Finding a Home at Lupita’s

A man’s journey to bring a piece of Mexico to the streets of South Philly

By Kathryn Gonzales     

When Ernesto Atrisco walks into his storefront on 9th Street, it feels like home.

Atrisco, 50, and his family opened Lupita’s Grocery in 2003, offering everything from cornhusks for tamales to glass bottles of Coca Cola. The small grocery shop is filled with bright, colorful packages carrying spices, sauces and various Mexican kitchen staples.

The South Philadelphia grocery was not only a way to make a living, but also a testament to the life Atrisco and his family left behind in Mexico.

“You start to remember home. It makes you feel like you are closer to where you were born and raised,” he said. “I want to show Philadelphia locals and even all people food they’ve never seen before. They can come and experience my culture.”

Atrisco hails from Acapulco, Mexico where he lived in a low socioeconomic class in a house that could barely fit all his family members. “It was the hardest decision for my Dad to let me go, but it was what he had to do,” he says.

While acknowledging the physical and emotional risks that came with going up North, he says asserts that “I never thought about the bad things that could happen to me because I knew if I did I would not go; you just go until you are there.”

Settling in South Philadelphia, an 18-year-old Atrisco started out delivering pizzas for a Greek-owned restaurant but he felt alienated and alone. By his mid-20s, though, he had married and gained citizenship in the U.S., creating a life for himself where he could make a living for his family in the States and for his family in Mexico

There was something missing for Atrisco; a piece of culture that he wanted to add to his community.

“I wanted to own a store that sold products that I remember from home,” he says. “Where I can provide a space for people who look like me that could come and not feel as alone as I did when I came to the U.S for the first time.”

Inside Lupita’s

As his wife, Lourdes Atrisco, 45, recalls: “I thought he was crazy, I mean who wakes up one morning wanting to open up a grocery store” but understood that the need was there in her, too.

It began as a modest operation, a sparse, dull small store with little in the way of structural logic. Walls were discolored with shelves that were disorganized and cluttered, while Atrisco and his family members, traded shifts between 8 a.m. and 9 p.m. Soon, through the assistance of community members, Lupita’s Grocery became a regular stop for many locals, adding to the growing multicultural experience in 9th Street.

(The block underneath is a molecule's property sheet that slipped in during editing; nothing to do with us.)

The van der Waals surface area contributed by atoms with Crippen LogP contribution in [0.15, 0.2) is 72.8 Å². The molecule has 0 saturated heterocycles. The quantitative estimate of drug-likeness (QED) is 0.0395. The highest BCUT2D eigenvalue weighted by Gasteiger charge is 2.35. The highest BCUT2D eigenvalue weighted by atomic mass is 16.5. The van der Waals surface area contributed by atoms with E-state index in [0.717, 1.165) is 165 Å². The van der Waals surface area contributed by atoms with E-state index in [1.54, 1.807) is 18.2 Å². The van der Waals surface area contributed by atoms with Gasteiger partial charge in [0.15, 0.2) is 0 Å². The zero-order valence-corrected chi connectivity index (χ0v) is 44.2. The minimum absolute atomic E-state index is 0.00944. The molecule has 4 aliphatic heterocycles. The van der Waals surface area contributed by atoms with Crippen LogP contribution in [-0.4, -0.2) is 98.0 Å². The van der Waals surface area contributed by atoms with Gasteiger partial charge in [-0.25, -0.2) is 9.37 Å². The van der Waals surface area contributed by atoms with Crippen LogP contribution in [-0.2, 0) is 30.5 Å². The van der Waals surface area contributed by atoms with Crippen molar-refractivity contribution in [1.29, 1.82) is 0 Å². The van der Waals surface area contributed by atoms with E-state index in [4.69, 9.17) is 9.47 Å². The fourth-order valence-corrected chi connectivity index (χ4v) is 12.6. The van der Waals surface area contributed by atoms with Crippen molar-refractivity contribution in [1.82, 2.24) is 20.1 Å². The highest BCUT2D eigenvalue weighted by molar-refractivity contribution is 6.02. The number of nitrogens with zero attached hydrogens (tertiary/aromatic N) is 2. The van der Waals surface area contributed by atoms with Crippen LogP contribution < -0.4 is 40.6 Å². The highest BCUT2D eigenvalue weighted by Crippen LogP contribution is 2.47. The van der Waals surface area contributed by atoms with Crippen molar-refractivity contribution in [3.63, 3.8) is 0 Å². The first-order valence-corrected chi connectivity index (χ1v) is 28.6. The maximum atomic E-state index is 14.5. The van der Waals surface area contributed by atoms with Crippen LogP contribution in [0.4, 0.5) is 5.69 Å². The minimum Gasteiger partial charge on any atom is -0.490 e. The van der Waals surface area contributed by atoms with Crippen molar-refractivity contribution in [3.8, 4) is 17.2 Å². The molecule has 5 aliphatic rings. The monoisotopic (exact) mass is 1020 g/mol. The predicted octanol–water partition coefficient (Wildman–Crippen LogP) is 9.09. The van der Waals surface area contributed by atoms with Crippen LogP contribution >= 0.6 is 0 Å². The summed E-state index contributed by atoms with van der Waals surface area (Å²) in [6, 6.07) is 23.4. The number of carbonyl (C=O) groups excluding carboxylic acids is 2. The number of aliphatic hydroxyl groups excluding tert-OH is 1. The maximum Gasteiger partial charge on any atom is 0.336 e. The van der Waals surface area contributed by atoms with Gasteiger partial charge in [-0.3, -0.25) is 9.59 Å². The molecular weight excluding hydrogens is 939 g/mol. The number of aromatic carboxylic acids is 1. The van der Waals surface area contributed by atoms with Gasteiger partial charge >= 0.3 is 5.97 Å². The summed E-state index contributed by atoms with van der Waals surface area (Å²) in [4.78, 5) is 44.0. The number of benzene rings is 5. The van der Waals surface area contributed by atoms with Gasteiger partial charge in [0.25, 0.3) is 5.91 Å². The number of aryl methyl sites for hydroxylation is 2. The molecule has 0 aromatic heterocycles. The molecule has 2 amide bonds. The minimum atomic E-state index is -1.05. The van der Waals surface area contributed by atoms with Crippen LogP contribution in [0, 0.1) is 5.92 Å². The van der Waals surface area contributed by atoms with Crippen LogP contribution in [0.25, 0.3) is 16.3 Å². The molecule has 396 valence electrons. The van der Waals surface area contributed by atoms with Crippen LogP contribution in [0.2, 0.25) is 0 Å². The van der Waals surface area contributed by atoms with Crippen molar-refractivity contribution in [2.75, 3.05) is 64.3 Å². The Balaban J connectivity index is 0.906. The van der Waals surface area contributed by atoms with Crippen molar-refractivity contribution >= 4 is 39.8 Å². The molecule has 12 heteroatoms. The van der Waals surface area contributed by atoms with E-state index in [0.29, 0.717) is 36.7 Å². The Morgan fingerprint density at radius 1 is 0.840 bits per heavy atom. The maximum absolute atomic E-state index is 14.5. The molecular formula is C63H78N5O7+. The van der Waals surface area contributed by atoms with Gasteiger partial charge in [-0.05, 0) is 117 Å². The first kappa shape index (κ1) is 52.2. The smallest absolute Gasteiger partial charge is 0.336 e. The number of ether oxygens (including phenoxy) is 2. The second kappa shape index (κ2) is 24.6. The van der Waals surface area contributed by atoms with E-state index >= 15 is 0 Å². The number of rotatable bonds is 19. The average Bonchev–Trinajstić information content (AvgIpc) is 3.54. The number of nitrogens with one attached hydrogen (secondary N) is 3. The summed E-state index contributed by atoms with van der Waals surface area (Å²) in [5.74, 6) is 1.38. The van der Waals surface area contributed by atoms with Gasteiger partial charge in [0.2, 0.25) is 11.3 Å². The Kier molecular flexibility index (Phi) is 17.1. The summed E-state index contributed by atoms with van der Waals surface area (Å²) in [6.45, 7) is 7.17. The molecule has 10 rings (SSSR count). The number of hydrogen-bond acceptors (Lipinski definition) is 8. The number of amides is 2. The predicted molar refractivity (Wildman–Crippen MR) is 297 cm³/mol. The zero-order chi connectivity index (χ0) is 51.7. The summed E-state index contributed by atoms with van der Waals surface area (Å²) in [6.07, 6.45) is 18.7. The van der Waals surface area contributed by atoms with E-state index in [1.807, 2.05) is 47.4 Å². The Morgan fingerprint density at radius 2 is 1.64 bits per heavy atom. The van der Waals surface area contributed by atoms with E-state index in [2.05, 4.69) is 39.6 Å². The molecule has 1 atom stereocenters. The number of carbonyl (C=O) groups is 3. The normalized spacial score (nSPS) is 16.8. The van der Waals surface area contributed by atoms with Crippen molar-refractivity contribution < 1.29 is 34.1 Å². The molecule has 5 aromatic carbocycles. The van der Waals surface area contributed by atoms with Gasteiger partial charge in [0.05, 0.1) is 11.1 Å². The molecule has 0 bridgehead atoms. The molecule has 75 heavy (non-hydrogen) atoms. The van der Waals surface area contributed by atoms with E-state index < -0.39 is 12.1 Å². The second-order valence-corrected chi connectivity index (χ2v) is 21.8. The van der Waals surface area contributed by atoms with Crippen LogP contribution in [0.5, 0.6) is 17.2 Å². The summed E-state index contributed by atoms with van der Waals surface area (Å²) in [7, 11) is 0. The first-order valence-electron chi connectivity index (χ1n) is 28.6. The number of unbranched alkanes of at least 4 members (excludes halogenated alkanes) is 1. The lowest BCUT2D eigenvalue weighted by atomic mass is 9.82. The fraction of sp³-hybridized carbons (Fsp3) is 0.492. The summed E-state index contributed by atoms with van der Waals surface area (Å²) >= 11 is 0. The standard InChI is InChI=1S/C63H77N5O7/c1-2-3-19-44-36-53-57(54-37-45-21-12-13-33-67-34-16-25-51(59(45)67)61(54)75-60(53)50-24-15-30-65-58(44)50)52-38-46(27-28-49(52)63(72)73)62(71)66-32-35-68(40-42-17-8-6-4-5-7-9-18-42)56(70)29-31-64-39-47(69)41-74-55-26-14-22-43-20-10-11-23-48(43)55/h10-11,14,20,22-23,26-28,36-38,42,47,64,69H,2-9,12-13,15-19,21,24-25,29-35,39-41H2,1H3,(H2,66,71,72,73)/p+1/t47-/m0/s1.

Walking into the grocery store, you are met with the smell of nostalgia. You’ll see Mexican soccer jerseys, luchador masks [fighter masks], candies and many other products that not only come from Mexico but other Latin American countries.

Lupita’s is one of the many Mexican-owned businesses that have brought new vitality to what is known historically as the Italian Market, after the immigrant street vendors who first set up business on 9th Street beginning in the 1880’s.

“We go to the supermarket to get what we need. But our needs are determined by who we are and how we feed our obsessions” Atrisco explains. “At the grocery store, our needs are not simply material. These are selfish, soulful wants, and they come from pits deeper than our stomachs.”

The community surrounding the Lupita’s Grocery is filled with migrants coming from countries far away; knowing that there is a small chance of being able to go back to their homes.  As they seek to maintain this relationship with their motherland, making the visit to the market is offers the opportunity not just to remember, but also to recreate.

The Italian Market in the 1930’s

Maria Martinez, 35, a regular customer at Atrisco’s store says “My son asked me to make him and his friends a pozole [pork and hominy stew]. Some of his friends have never tried pozole before. I wanted to come to Lupita’s Grocery because, here, I think the chilies are authentic and fresher. When I make pozole with chilies bought at the supermarket, something is wrong with the flavor. It doesn’t taste as it tastes there in Mexico. Here I found a provider from Zacatecas that sells very tasty chilies.”

Memories accompany flavors that people have recorded in their memory. Atrisco has created a memory bank in the form of Lupita’s Grocery where customers can reproduce their culture again and again. He hopes that by entering his store, people can be transported or at least reminded of their homes.

The impact this man made on his family and his community is apparent based on the regulars that come in his store with a sense of belonging, yet he seems nonchalant about it all. “There are many others who have gone through the same struggles as I, always remember that and never forget,” he said.

Kathryn Gonzales has a beat focusing on Latino Philadelphia